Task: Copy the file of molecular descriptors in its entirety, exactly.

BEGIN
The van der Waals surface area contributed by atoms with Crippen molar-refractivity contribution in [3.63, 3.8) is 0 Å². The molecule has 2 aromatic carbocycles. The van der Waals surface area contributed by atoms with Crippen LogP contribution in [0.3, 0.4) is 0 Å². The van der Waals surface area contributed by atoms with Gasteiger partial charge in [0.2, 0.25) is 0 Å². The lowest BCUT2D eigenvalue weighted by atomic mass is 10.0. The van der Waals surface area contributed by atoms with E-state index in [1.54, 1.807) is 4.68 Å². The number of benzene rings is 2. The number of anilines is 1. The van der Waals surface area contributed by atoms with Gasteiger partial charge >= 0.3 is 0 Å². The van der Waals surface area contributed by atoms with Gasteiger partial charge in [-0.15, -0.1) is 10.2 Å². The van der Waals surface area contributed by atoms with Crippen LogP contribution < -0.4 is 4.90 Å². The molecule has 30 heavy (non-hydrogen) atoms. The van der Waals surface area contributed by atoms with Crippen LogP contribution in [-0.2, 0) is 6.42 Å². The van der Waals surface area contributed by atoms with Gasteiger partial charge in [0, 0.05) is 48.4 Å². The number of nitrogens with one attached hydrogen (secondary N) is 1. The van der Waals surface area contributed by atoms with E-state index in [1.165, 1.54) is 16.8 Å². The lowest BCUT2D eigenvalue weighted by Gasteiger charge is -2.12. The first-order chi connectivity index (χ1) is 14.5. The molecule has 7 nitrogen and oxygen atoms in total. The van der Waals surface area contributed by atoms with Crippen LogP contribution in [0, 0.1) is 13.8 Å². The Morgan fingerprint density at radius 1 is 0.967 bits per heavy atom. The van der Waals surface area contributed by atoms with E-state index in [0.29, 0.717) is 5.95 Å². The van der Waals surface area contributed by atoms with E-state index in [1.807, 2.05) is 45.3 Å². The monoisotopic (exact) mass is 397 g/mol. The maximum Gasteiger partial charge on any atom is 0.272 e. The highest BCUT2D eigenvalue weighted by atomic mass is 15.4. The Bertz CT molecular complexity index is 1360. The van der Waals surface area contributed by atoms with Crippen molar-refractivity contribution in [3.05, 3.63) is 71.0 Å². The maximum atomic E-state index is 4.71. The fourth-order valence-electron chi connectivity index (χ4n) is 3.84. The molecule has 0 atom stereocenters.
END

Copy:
The van der Waals surface area contributed by atoms with Crippen molar-refractivity contribution in [3.63, 3.8) is 0 Å². The molecule has 2 aromatic carbocycles. The van der Waals surface area contributed by atoms with Crippen LogP contribution in [0.3, 0.4) is 0 Å². The van der Waals surface area contributed by atoms with Gasteiger partial charge in [0.2, 0.25) is 0 Å². The lowest BCUT2D eigenvalue weighted by atomic mass is 10.0. The van der Waals surface area contributed by atoms with E-state index in [1.54, 1.807) is 4.68 Å². The number of benzene rings is 2. The number of anilines is 1. The van der Waals surface area contributed by atoms with Gasteiger partial charge >= 0.3 is 0 Å². The van der Waals surface area contributed by atoms with Gasteiger partial charge in [-0.15, -0.1) is 10.2 Å². The van der Waals surface area contributed by atoms with Crippen LogP contribution < -0.4 is 4.90 Å². The molecule has 30 heavy (non-hydrogen) atoms. The van der Waals surface area contributed by atoms with Crippen LogP contribution in [-0.2, 0) is 6.42 Å². The van der Waals surface area contributed by atoms with Gasteiger partial charge in [0, 0.05) is 48.4 Å². The number of nitrogens with one attached hydrogen (secondary N) is 1. The van der Waals surface area contributed by atoms with E-state index in [1.165, 1.54) is 16.8 Å². The lowest BCUT2D eigenvalue weighted by Gasteiger charge is -2.12. The first-order chi connectivity index (χ1) is 14.5. The molecule has 7 nitrogen and oxygen atoms in total. The van der Waals surface area contributed by atoms with Crippen LogP contribution in [0, 0.1) is 13.8 Å². The Morgan fingerprint density at radius 1 is 0.967 bits per heavy atom. The van der Waals surface area contributed by atoms with E-state index in [0.29, 0.717) is 5.95 Å². The van der Waals surface area contributed by atoms with E-state index in [1.807, 2.05) is 45.3 Å². The monoisotopic (exact) mass is 397 g/mol. The maximum Gasteiger partial charge on any atom is 0.272 e. The highest BCUT2D eigenvalue weighted by atomic mass is 15.4. The Bertz CT molecular complexity index is 1360. The van der Waals surface area contributed by atoms with Crippen molar-refractivity contribution in [3.05, 3.63) is 71.0 Å². The maximum atomic E-state index is 4.71. The fourth-order valence-electron chi connectivity index (χ4n) is 3.84. The molecule has 0 atom stereocenters.